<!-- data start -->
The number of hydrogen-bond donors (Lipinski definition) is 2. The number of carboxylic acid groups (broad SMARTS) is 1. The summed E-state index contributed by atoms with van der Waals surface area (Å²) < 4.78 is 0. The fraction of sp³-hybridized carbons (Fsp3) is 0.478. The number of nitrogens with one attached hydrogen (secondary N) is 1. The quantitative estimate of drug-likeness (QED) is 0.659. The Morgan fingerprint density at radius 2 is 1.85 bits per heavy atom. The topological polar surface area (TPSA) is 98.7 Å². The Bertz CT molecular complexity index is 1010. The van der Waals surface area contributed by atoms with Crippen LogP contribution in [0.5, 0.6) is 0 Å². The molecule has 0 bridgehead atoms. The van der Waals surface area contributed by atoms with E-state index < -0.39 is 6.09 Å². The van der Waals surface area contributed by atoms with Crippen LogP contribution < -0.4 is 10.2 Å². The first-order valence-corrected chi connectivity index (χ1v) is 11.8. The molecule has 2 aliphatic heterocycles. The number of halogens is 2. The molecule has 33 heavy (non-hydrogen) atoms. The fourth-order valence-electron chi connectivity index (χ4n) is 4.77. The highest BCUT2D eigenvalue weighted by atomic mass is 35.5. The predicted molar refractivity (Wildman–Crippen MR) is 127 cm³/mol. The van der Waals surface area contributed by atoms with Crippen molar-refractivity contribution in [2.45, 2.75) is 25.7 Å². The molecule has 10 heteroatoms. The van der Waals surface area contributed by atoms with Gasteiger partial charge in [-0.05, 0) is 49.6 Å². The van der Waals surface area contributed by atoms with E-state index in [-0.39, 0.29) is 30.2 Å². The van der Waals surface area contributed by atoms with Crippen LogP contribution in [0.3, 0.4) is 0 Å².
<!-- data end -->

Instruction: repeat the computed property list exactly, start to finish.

The number of hydrogen-bond donors (Lipinski definition) is 2. The number of carboxylic acid groups (broad SMARTS) is 1. The summed E-state index contributed by atoms with van der Waals surface area (Å²) < 4.78 is 0. The fraction of sp³-hybridized carbons (Fsp3) is 0.478. The number of nitrogens with one attached hydrogen (secondary N) is 1. The quantitative estimate of drug-likeness (QED) is 0.659. The Morgan fingerprint density at radius 2 is 1.85 bits per heavy atom. The topological polar surface area (TPSA) is 98.7 Å². The Bertz CT molecular complexity index is 1010. The van der Waals surface area contributed by atoms with Crippen LogP contribution in [0.5, 0.6) is 0 Å². The molecule has 0 bridgehead atoms. The van der Waals surface area contributed by atoms with E-state index < -0.39 is 6.09 Å². The van der Waals surface area contributed by atoms with Crippen LogP contribution < -0.4 is 10.2 Å². The first-order valence-corrected chi connectivity index (χ1v) is 11.8. The molecule has 2 aliphatic heterocycles. The number of halogens is 2. The molecule has 33 heavy (non-hydrogen) atoms. The fourth-order valence-electron chi connectivity index (χ4n) is 4.77. The highest BCUT2D eigenvalue weighted by atomic mass is 35.5. The predicted molar refractivity (Wildman–Crippen MR) is 127 cm³/mol. The van der Waals surface area contributed by atoms with Crippen molar-refractivity contribution in [2.45, 2.75) is 25.7 Å². The molecule has 10 heteroatoms. The van der Waals surface area contributed by atoms with Gasteiger partial charge in [-0.05, 0) is 49.6 Å². The van der Waals surface area contributed by atoms with E-state index in [-0.39, 0.29) is 30.2 Å². The van der Waals surface area contributed by atoms with Crippen LogP contribution in [0.3, 0.4) is 0 Å².